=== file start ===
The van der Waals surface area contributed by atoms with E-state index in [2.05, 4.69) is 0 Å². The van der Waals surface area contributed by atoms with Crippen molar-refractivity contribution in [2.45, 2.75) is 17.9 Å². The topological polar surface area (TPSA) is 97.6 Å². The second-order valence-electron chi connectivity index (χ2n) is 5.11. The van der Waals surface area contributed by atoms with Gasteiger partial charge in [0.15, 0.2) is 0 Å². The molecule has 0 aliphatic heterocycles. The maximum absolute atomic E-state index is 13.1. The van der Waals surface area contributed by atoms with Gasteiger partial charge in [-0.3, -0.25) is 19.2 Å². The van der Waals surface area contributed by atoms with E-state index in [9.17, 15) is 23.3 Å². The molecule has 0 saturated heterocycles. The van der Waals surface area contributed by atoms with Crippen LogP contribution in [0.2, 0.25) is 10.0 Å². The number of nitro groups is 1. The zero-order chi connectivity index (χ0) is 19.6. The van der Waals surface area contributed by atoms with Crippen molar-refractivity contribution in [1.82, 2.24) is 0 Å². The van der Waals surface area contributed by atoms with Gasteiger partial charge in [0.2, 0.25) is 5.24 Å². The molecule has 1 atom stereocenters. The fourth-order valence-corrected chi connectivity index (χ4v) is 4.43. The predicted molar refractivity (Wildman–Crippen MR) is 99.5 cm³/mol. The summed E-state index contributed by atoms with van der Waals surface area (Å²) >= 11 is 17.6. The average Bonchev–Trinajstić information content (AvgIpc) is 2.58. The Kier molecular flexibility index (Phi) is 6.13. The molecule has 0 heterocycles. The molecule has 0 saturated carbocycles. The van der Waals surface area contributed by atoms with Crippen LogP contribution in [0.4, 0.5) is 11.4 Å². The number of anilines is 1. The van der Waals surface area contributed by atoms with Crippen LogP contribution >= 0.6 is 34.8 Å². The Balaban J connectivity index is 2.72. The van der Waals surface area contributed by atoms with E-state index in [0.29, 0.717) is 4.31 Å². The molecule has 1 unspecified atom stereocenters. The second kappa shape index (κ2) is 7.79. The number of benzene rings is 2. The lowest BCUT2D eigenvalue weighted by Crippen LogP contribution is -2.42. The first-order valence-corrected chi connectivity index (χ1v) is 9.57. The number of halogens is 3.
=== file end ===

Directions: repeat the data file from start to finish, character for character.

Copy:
The van der Waals surface area contributed by atoms with E-state index in [2.05, 4.69) is 0 Å². The van der Waals surface area contributed by atoms with Crippen molar-refractivity contribution in [2.45, 2.75) is 17.9 Å². The topological polar surface area (TPSA) is 97.6 Å². The second-order valence-electron chi connectivity index (χ2n) is 5.11. The van der Waals surface area contributed by atoms with Gasteiger partial charge in [0.15, 0.2) is 0 Å². The molecule has 0 aliphatic heterocycles. The maximum absolute atomic E-state index is 13.1. The van der Waals surface area contributed by atoms with Gasteiger partial charge in [-0.3, -0.25) is 19.2 Å². The van der Waals surface area contributed by atoms with E-state index in [9.17, 15) is 23.3 Å². The molecule has 0 saturated heterocycles. The van der Waals surface area contributed by atoms with Crippen LogP contribution in [0.2, 0.25) is 10.0 Å². The number of nitro groups is 1. The zero-order chi connectivity index (χ0) is 19.6. The van der Waals surface area contributed by atoms with Crippen molar-refractivity contribution in [1.82, 2.24) is 0 Å². The van der Waals surface area contributed by atoms with Gasteiger partial charge in [0.2, 0.25) is 5.24 Å². The molecule has 1 atom stereocenters. The fourth-order valence-corrected chi connectivity index (χ4v) is 4.43. The predicted molar refractivity (Wildman–Crippen MR) is 99.5 cm³/mol. The summed E-state index contributed by atoms with van der Waals surface area (Å²) >= 11 is 17.6. The average Bonchev–Trinajstić information content (AvgIpc) is 2.58. The Kier molecular flexibility index (Phi) is 6.13. The molecule has 0 heterocycles. The molecule has 0 saturated carbocycles. The van der Waals surface area contributed by atoms with Crippen LogP contribution in [0.4, 0.5) is 11.4 Å². The number of anilines is 1. The van der Waals surface area contributed by atoms with Crippen LogP contribution >= 0.6 is 34.8 Å². The Balaban J connectivity index is 2.72. The van der Waals surface area contributed by atoms with E-state index in [0.29, 0.717) is 4.31 Å². The molecule has 1 unspecified atom stereocenters. The second kappa shape index (κ2) is 7.79. The number of benzene rings is 2. The lowest BCUT2D eigenvalue weighted by Crippen LogP contribution is -2.42. The first-order valence-corrected chi connectivity index (χ1v) is 9.57. The number of halogens is 3.